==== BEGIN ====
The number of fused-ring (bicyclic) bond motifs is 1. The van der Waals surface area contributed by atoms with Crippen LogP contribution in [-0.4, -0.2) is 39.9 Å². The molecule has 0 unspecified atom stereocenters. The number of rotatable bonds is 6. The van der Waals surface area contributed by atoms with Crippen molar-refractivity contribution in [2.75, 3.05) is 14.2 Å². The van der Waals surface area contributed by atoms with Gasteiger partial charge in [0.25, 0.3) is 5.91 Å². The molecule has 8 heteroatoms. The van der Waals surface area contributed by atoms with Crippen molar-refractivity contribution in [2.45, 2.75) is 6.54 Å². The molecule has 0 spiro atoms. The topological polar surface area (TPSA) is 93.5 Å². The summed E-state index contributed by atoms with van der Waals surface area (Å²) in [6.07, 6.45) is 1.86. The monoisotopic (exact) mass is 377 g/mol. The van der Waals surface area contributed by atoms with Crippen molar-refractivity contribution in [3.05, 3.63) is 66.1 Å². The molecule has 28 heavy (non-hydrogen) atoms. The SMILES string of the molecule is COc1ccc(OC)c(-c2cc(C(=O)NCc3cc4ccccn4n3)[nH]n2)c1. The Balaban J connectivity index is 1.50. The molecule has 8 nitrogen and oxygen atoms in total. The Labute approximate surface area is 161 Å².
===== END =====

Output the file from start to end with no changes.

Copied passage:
The number of fused-ring (bicyclic) bond motifs is 1. The van der Waals surface area contributed by atoms with Crippen LogP contribution in [-0.4, -0.2) is 39.9 Å². The molecule has 0 unspecified atom stereocenters. The number of rotatable bonds is 6. The van der Waals surface area contributed by atoms with Crippen molar-refractivity contribution in [2.75, 3.05) is 14.2 Å². The van der Waals surface area contributed by atoms with Gasteiger partial charge in [0.25, 0.3) is 5.91 Å². The molecule has 8 heteroatoms. The van der Waals surface area contributed by atoms with Crippen molar-refractivity contribution in [2.45, 2.75) is 6.54 Å². The molecule has 0 spiro atoms. The topological polar surface area (TPSA) is 93.5 Å². The summed E-state index contributed by atoms with van der Waals surface area (Å²) in [6.07, 6.45) is 1.86. The monoisotopic (exact) mass is 377 g/mol. The van der Waals surface area contributed by atoms with Crippen molar-refractivity contribution in [3.05, 3.63) is 66.1 Å². The molecule has 28 heavy (non-hydrogen) atoms. The SMILES string of the molecule is COc1ccc(OC)c(-c2cc(C(=O)NCc3cc4ccccn4n3)[nH]n2)c1. The Balaban J connectivity index is 1.50. The molecule has 8 nitrogen and oxygen atoms in total. The Labute approximate surface area is 161 Å².